The bulk of my study here is derived from Matthew 12:1-37 ESV
One of the many characteristics that are brought up today by Christians regarding Pharisees relates to their judgmental attitudes. I think many envision their hatred for Jesus and their part in His crucifixion. I didn’t want to just “go there”, but wanted to understand a bit more where Jesus was coming from and why His interactions with the Pharisees and the Scribes were so dramatic.
Reading from Matthew, the first thing that comes to mind is that the Pharisees had developed a very pristine and detailed rule book to follow in order to be considered holy. It appears, based on these rules and the Pharisee’s call to follow them, they viewed God as a God of Demands. “Do this and don’t do that”. This clearly is exposed at the beginning of this chapter as they confidently confront Jesus because His disciples were plucking wheat to eat on the Sabbath. It is very clear that the Pharisees elevated the rule of not working on the sabbath as a clear sign of the holiness of God. In other words, those who broke this “law” could not follow God, while those he did not break this “law” were holy. Jesus, for His part, clearly references the true law in His response to the Pharisees, clearly indicating where these man-made additions were faulty. He specifically highlights in verse 7, “And if you had known what this means, ‘I desire mercy, and not sacrifice,’ you would not have condemned the guiltless.”
You see, I contend via this interaction that the Pharisees’ view of God was skewed and Jesus wanted to make sure others in that time saw it, too. Where the Pharisees believed “follow the rules, God demands it, OR ELSE!”, Jesus obviously viewed God’s role and ethos differently. For example, even as the Pharisees ruled, the Old Testament clearly stated that God was merciful, slow to anger, and loving (Psalm 145:7-9). I believe that is why Jesus reminded the Pharisees of this Truth, exposing that they had changed God’s role and were trying to conform people to a false God.
As Matthew 12 continues, we see the Pharisees stuck to their guns and their view of God. When Jesus attempted to heal a man, they immediately hoped to convict Jesus by asking if it was LAWFUL to heal a man on the Sabbath. Because, again, the Pharisees clearly viewed their definition of the law (do not work on the sabbath) as exceedingly more important to adhere to than aligning with mercy or love (healing); their God did not work that way. Jesus quickly points out the hypocrisy of their question, clearly showing this would not even be raised if one of them had a sheep in trouble on the Sabbath, and ends with “it is lawful to do good on the Sabbath.”
Through all of the interactions that occurred in this chapter between Jesus and the Pharisees, it seems to have boiled down to this; for the Pharisees, God looked only at their external compliance with their definition of the law of God. For Jesus, God looks at the heart (1 Sam. 16:7). That is why, for example, Jesus declared lustful looks as adulterous based on the desires of one’s heart while the Pharisees only condemned those caught in the physical act of adultery (Matt. 5:27–28). In all of these interactions, the Pharisees’ antagonism toward Jesus lay in His non-compliance to their hundreds of elaborate but petty rules that were based on their interpretation of God’s law. Not only did they create and enforce their hundreds of man-made rules, but they treated then as if they were Scripture, so that to break one of their rules was to violate the law of God itself. And yet these rules not only obscured the true intent of God’s law, but also, in some cases, actually violated it (see Mark 7:9–13).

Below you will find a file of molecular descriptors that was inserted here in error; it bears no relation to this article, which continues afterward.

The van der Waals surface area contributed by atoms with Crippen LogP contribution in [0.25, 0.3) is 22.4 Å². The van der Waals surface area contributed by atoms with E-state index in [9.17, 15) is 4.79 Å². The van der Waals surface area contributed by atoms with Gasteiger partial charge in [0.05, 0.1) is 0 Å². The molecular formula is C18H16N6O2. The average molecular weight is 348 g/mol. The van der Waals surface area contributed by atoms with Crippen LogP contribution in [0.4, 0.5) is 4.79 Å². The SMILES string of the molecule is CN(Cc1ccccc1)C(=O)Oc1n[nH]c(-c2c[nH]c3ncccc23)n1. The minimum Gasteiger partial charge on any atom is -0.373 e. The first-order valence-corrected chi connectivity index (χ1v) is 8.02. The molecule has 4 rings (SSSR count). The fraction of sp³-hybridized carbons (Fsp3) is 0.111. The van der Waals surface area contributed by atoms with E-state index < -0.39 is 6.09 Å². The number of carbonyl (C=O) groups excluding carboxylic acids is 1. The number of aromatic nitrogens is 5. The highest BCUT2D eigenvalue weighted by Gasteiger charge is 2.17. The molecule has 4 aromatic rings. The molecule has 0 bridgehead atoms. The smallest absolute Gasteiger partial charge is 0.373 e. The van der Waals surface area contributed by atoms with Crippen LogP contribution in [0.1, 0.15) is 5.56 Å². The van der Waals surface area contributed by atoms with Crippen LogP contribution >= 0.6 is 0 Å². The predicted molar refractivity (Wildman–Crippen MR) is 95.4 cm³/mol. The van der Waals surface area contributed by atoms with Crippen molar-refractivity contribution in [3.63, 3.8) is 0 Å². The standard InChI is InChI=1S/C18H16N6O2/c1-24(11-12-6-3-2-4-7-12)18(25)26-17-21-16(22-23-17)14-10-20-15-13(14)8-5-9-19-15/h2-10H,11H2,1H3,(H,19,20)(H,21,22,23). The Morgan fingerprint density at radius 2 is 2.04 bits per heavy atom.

In today’s world, I fear we have all fallen guilty in this regard. Too often, we establish a “game book” that defines if we are righteous or not. If we are “in” or “out”. And, if each of us are truly honest with ourselves, we would acknowledge that most of the time, our rule books are stacked to assure WE are in and THEY are out. For example, in Deana’s youth REAL Christians didn’t own TVs, girls NEVER wore pants, secular music was of the devil, and kissing before marriage was fornication. However, the denomination she was in has been exposed to have one of the highest case histories of sexual abuse by their male pastors. Their rules seem to provide a list to check off to assure “righteousness” on the outside of their lives, while it appears not enough on the inside. That is not God’s way.
We need to be careful that we do not add our own man-made rules to the Scriptures. Even, as has been the case in recent months in the USA, create government laws in the name of morality or Scriptures. Some convictions that we hold dearly may be derived more from our particular Christian culture than derived from Scripture, and we need to learn to discern the differences. It is okay to have cultural convictions, but we should be careful that we do not elevate them to the same authority as Scripture, especially if we then claim someone is NOT a Christian based on these convictions. So much judgment among Christians today occurs because we do this. But that is basically what the Pharisees were doing. So, let’s be careful that we are not modern-day Pharisees.